Libya: When international law is always behind a war
Sharon Hofisi Legal Letters
Libya under Colonel Muammar Gaddafi and in the post-Gaddafi period is fast descending into a war-front. The international community failed to establish a tribunal to combat impunity in Libya. Such a tribunal should have been an international one considering that the Libyan conflict of 2011 started as a national armed conflict that gradually evolved into an international armed conflict.
Notwithstanding that failure, the post-Gaddafi period is now five years into ethnic conflict which is again becoming internationalised.
There is no sight of a war tribunal to deal with the current violators of IHL in Libya, the situation that prevailed in Libya in 2011 is no different from what is obtaining in Libya today. Targeted killings still supplant the need for legal justice today as was the case during the 2011 civil war. In this light, the principles of international humanitarian law (IHL) have to be applied.
IHL, the law of war, is and has always been a war behind. Millions of civilians have died. Conventions such as the Geneva and Hague were reactive.
There is no IHL tribunal.
The International Criminal Court (ICC) is ‘the court’ that deals with violations of IHL principles such as the principle of distinction.
Resultantly, criminal law principles end up being smuggled into what should be “IHL” legal proceedings.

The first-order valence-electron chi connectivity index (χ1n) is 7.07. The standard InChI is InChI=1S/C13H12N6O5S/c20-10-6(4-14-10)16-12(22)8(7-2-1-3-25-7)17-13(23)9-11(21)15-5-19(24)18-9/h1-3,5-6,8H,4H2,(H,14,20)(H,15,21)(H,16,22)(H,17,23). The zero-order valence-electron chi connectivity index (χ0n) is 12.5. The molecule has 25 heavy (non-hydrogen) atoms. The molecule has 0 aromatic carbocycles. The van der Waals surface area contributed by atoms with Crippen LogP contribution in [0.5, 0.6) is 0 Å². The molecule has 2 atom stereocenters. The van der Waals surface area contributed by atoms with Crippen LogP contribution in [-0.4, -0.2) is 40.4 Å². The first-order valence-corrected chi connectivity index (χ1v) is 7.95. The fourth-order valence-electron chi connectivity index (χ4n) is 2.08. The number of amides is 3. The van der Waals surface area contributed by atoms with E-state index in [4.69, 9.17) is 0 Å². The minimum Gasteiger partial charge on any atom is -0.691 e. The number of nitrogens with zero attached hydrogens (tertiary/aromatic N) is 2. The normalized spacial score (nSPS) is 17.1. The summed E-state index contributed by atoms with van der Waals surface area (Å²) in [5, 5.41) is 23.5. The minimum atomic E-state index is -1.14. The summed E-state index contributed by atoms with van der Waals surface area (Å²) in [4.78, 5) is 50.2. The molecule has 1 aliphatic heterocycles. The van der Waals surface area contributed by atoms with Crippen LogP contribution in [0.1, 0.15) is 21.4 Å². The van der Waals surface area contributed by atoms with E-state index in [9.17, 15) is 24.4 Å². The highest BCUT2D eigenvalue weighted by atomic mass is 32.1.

Many of the more antiquated IHL principles as contained in the Geneva Conventions are curiously silent when it comes to the laws governing the actions as amounting to IHL violations.
These include the Geneva Convention on the amelioration of the Wounded and Sick in Armed Forces in the Field, Convention relative to the Treatment of Prisoners of War and Convention relative to the Protection of Civilian Persons in Time of War.
These Conventions came into effect in 1949, a year after the Universal declaration of Human Rights.
All too often these laws provide legal cover for a wide range of IHL violations targeting civilians, including actions committed by both state and non-state actors.
Libya had not domesticated the Conventions and as such there were no extraordinary measures that could be taken at a national level to protect the violation of civilian rights.
There was very little, if no protection of civilians against abuses of State power by both the pro-Gaddafi forces and the rebels. What may need to be assessed is the violation of the IHL principles.
For instance, Colonel Gaddafi’s death increased the targeted killings.
Rebels captured him and he was supposed to be tried either in Libya or handed over to the ICC.
Referring Gaddafi to the ICC made a lot of international law sense since he had been indicted by the same court.
Alternatively, prosecuting Gaddafi in Libyan Courts would have ensured a proper assessment of the veracity of the violations on his part.
Cumulatively, the jurisprudence on IHL would have been enriched since the late Colonel would have had the opportunity to defend himself.
The end result was that he would have been held accountable for crimes against humanity or acquitted after a fair trial.
The spirit of the Rome Statute establishing the ICC would also have been upheld since the Statute places importance to the principle of complementarity.
Put simply, complementarity envisages a situation where the ICC handles certain cases in light of developments within municipal legal systems.